David Trood / Getty ImagesPress Release:
The selection is based on factors such as level of ambition, wealth of
ideas, and photographic technical skill and respects both the
traditions of photography and the need for renewal. One prerequisite is
that the photographer must have used a Hasselblad camera to take the
The Hasselblad Masters represent photography at its finest; at its most
inspired, most communicative, most beautiful. They are young, old,
western, eastern, classical, experimental, traditional, modern, and
futuristic. They have perhaps one thing in common though: they are
masters at conveying an instant, an emotion, with images. Masters of
the art and craft that is photography.
To showcase the new Hasselblad Masters, various activities take place
throughout the year including articles in the press, participation in
campaigns, etc. A new Hasselblad calendar is also produced every year
featuring images from the twelve participants. The Hasselblad Master
photographer for May 2006 is David Trood.
He grew up in Tamworth in Australia. When he was sixteen years old his
father came back from a garage sale with an old camera which he let
David use. That became the start of a unique career. David has been
living in Copenhagen, Denmark for several years now. His proverb is;
Its not how you do it its how you see
it. This is his story.
"My first roll of film was overexposed, underexposed and
mostly out of focus. I did not realize that there was anything called
aperture, shutter speed or focus. I thought you just had to point the
camera at the subject and press the button. Even though none of the
images on my first roll of film could be used, I was totally bitten by
the photography bug.
After school and on weekends I would take photos. I developed them in a
darkroom that I set up in the woolshed on the property where we lived
in Tamworth, N.S.W. Australia. In the summer months the temperature was
over 40 degrees inside my darkroom, so I often had to take ice with me
to keep the developer cool at 20 degrees.
Ill never forget when I saw the image of my dog appearing
out of nothing, getting clearer and clearer. It was like magic in my
early years in the darkroom.
One year later, I collected my pictures together into a portfolio and
showed it to nearly every newspaper in New South Wales. This resulted
in two years working for the Sydney Morning Herald where I covered
sport, news, portraits, fashion etc.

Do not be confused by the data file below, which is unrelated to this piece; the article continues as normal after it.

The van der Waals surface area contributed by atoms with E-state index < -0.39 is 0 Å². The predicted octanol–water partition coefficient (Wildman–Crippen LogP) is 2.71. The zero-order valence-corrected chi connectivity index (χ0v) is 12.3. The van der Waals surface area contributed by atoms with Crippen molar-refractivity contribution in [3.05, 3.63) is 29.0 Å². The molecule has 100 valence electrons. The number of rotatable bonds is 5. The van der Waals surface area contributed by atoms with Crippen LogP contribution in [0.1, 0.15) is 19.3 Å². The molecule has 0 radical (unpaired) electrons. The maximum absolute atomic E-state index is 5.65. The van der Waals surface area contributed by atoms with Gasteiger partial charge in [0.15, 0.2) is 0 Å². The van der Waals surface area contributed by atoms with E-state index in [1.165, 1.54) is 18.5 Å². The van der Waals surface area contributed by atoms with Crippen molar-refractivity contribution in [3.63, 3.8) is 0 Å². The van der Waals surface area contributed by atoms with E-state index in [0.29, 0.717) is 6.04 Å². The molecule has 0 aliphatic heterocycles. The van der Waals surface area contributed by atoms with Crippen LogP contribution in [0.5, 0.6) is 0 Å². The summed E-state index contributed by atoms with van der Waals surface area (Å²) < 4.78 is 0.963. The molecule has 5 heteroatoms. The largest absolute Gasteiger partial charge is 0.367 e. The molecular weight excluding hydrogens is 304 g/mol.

Then I sold everything I owned except my camera and headed for Asia. I
wanted to see more. In 1992, I moved to Denmark where I freelanced for
newspapers and magazines.
In 2000 I started shooting for stock agencies. This enabled me to
pursue the true form of photography that has interested me all along.
People, animals and nature are what makes up the world we live in.
I use Hasselblad because I want the picture to be sharp and the digital
back allows me to see it instantly, knowing that the moment is safe and
sound in the box. I appreciate the history that Hasselblad carries and
this gives me inspiration too. When I hold it in my hand and am hunting
for an image, I have a conviction that if I can do it, so can my camera.
Today, more than ever before, it is crucial that the image quality is
the best that I can possibly achieve. Working for several of
todays leading image libraries, I survive on the creativity
that comes from within and the quality and detail of that moment when
it is captured.
The equipment that I use helps enhance the joy of making imagery and
the experience that it should deliver to my audience. Never before have
I had that curious exploration that comes from zooming in on a picture,
when I get home and boots up the computer. I find details that I could
not possibly have seen with my own bare eyes.
It is a comfort knowing that whether I am high up on a mountain, that
has taken days to climb, or want a splash of water to lay just in the
right spot, the little screen by my thumb on the back of the camera can
show me proof that the moment is captured forever.
As a photographer, I feel a responsibility for the images we see out in
the world. If an image can provoke emotion and that emotion leads to
action, it provides the photographer with many opportunities to touch
humanity. The most enjoyable part of my job and the part that really
makes it interesting for me, is simply the job of looking at things,
finding the fundamental nature of it and capturing the essence of that
Log onto www.trood.dk
for a wider selection of his work.